Initial Public Offerings can be very exciting.  Almost everyday, companies start trading on Wall Street and begin trading as a public company.  Investing into them can be an extra risky thing.

How to evaluate companies pre-IPO

As part of the IPO filing, they have to report their earning history to the SEC.  This is just a relatively short history of their finances.  They could be hiding financial woes, bad years, or something worse, a bad plan for the future.  Some companies file for their IPO too soon.  They aren’t a stable company yet and haven’t proved their worth.  They are typically push into IPO because the founders or private investors want to cash out of the company.  They usually can’t do this until 6 months after the company starts trading, but the motivation is there.

Besides their financial worries, they might have a business model that might just be a viral thing and sales might decline in the near future faster than anyone would like.  Some examples of these would be like Groupon and LivingSocial.  They both seem to appear in the spot light quickly, but now has faded just as fast.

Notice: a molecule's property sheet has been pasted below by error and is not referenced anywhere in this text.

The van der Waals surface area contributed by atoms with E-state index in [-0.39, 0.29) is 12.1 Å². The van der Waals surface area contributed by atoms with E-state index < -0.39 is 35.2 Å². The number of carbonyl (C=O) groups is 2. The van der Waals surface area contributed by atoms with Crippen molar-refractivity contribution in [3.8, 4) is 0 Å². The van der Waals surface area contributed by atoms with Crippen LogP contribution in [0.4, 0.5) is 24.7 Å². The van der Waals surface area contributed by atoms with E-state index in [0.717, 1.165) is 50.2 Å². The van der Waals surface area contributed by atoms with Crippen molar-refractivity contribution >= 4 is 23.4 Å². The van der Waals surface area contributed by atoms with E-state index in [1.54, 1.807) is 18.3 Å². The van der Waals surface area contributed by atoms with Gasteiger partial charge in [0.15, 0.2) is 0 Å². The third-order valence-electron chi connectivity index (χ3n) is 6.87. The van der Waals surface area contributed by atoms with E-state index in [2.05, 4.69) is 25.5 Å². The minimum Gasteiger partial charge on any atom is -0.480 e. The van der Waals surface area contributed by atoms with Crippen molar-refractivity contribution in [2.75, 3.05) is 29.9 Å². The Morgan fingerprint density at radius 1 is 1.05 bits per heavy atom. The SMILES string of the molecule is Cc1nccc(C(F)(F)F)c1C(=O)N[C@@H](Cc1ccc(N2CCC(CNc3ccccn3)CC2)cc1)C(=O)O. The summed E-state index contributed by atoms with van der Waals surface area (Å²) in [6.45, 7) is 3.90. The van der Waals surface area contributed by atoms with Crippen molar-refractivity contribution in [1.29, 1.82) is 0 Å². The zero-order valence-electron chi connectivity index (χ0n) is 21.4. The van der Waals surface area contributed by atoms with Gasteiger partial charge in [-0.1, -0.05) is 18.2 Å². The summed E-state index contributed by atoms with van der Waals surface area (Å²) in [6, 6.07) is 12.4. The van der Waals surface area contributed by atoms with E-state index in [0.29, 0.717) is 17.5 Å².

A good resource and commentary for companies that are about to have their IPO, is the place to go.  They have many independent writers that lay down the facts of these companies and adds their commentary.  We can all learn a lot from their analysis.

Here are some recent and upcoming IPOs:

  • Box Inc.(BOX), a cloud platform provider, IPO opened at $14, currently $19.75.
  • Shake Shack (SHAK), a burger joint, IPO opened at $21, currently $50.05.
  • GoDaddy (GDDY), a web domain marketplace, IPO to be opened at $20.
  • PartyCity (PRTY), a party supplies retailer, IPO opened at $20.45, currently $20.72.
  • Etsy (ETSY), an online craft marketplace, IPO opened at $33.24, currently $29.90.

Looking at the sample size of two other IPOs, they have both improved.  Will GoDaddy be an IPO winner or wiener?

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